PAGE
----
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Home / Articles / Arts / Seen Local /  Noel-Baza ...
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Monday, May 05, 2014

Noel-Baza Fine Art will close its brick-and-mortar gallery

News comes amid a sea change for Little Italy’s arts-and-design community

By Kinsee Morlan
IMG_0562 Tom Noel (left), Marianela de la Hoz and Larry Baza at the opening of Noel-Baza Fine Art

Larry Baza and Tom Noel opened Noel-Baza Fine Art on India Street in Little Italy more than six years ago. Since staging their first exhibition, they've turned the space into one of the most notable galleries in San Diego.

Baza recently told CityBeat that the building housing the small gallery has been sold, and rather than working with the new owners, the H.G. Fenton Company, the gallerist says they'll soon close their brick-and-mortar location.

"We had a sweetheart of a deal," Baza explained. "We were very fortunate to have a great landlady, but change is good. We're going to reinvent ourselves. We're going to do some pop-ups, art fairs, things like that. We have a loyal following of customers, so we'll see what happens."

While Noel-Baza Fine Art carried the work of some big hitters in the art world, the gallery also sought out some of San Diego's most interesting emerging artists, like Bhavna Mehta, Robert Nelson and Marianela de la Hoz, who was recently named a recipient of the 2014 San Diego Art Prize. Noel-Baza Fine Art believed so much in de la Hoz that they opened the gallery with an exhibition of her work.

"Since then, my relationship with Tom and Larry grew," de la Hoz wrote in an email. "We became good friends. I will miss the space, but I know that we will still be working together in different ways... I am very grateful; with them, I have become a better artist and a better person."

The closure comes amid a sea change for Little Italy's arts-and-design community. During the last few months, the Little Italy Association and its member businesses have been working on rebranding and ultimately replacing Kettner Nights, the Friday-night event that featured local businesses and galleries staying open late with special offerings.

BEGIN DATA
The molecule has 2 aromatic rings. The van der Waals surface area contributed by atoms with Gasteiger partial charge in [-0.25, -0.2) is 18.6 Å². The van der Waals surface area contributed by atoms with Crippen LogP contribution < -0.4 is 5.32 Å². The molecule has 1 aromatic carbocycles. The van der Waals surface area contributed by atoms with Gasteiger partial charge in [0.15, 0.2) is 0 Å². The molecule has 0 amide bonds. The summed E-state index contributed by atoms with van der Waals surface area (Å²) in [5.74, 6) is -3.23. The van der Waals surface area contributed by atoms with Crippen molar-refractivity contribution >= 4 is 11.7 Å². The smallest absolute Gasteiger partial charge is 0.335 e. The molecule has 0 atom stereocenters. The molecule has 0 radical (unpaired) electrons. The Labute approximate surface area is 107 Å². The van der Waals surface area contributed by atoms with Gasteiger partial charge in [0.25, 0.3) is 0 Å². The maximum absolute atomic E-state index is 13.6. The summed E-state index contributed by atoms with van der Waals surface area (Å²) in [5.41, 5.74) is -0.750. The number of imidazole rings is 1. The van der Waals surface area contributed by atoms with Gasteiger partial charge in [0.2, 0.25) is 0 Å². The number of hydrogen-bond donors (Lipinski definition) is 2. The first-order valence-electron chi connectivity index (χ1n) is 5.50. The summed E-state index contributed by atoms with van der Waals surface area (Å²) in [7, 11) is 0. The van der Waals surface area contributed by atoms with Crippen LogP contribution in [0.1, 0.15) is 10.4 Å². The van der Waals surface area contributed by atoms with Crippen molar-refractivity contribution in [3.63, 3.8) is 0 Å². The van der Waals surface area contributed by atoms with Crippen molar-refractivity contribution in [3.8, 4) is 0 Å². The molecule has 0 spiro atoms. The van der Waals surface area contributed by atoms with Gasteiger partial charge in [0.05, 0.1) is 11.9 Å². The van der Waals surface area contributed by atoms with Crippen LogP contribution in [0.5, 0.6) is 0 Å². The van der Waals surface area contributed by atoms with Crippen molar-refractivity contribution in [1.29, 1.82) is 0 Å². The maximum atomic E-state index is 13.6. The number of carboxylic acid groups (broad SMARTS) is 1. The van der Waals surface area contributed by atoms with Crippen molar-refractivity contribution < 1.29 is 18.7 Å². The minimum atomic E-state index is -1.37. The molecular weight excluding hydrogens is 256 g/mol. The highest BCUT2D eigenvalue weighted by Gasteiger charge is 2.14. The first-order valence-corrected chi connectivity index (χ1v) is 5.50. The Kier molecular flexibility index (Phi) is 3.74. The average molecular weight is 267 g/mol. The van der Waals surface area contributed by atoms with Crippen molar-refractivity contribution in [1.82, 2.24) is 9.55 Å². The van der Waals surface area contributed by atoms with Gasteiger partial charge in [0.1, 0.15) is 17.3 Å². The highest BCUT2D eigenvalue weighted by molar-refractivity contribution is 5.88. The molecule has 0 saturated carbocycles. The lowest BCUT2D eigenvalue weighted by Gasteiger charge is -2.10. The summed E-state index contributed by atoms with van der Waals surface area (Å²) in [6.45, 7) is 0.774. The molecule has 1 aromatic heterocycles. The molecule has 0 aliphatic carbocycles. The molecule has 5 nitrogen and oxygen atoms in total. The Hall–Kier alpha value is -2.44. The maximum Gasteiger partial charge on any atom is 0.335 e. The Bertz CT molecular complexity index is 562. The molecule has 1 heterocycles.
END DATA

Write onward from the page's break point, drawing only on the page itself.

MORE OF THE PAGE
"There's no more Kettner Nights," said Perry Meyer of Meyer Fine Art, a mainstay gallery located inside the arts building at 2400 Kettner Blvd. "Now it's NoLI Nights—short for North Little Italy—and it kicks off May 15... Kettner Nights suffered. It was just time to move on."

Meyer said that people never remembered when Kettner Nights was happening since it took place every other month. They made the event monthly, but then not all of the businesses wanted to participate. They eventually decided a fresh start was needed, in part because Little Italy is growing and participating businesses are no longer focused on Kettner Boulevard.

NoLI Nights is planned to be bigger than Kettner Nights. It'll also be held quarterly and moved from Friday to Thursday. The Little Italy Association has enlisted the help of a public-relations firm to get the word out.

Meyer said that while he's saddened to hear about Noel-Baza Fine Art's closure and laments the loss of other galleries and artists who've left the neighborhood lately, he's excited to see Little Italy change.

"Art and design are still here," he said. "We can rebound and reestablish that, but NoLI has to be more than just art and design. It has to be restaurants and all of that—that's how we'll make it work."

Baza said that he and Noel sat in on all the NoLI meetings and were onboard with most of the changes, but he said the rebrand on its own isn't enough to help art-focused businesses like his.

"For us, it's obviously a little late," he said. "But it won't do anyone any good unless all the businesses and galleries participate and people actually come out."

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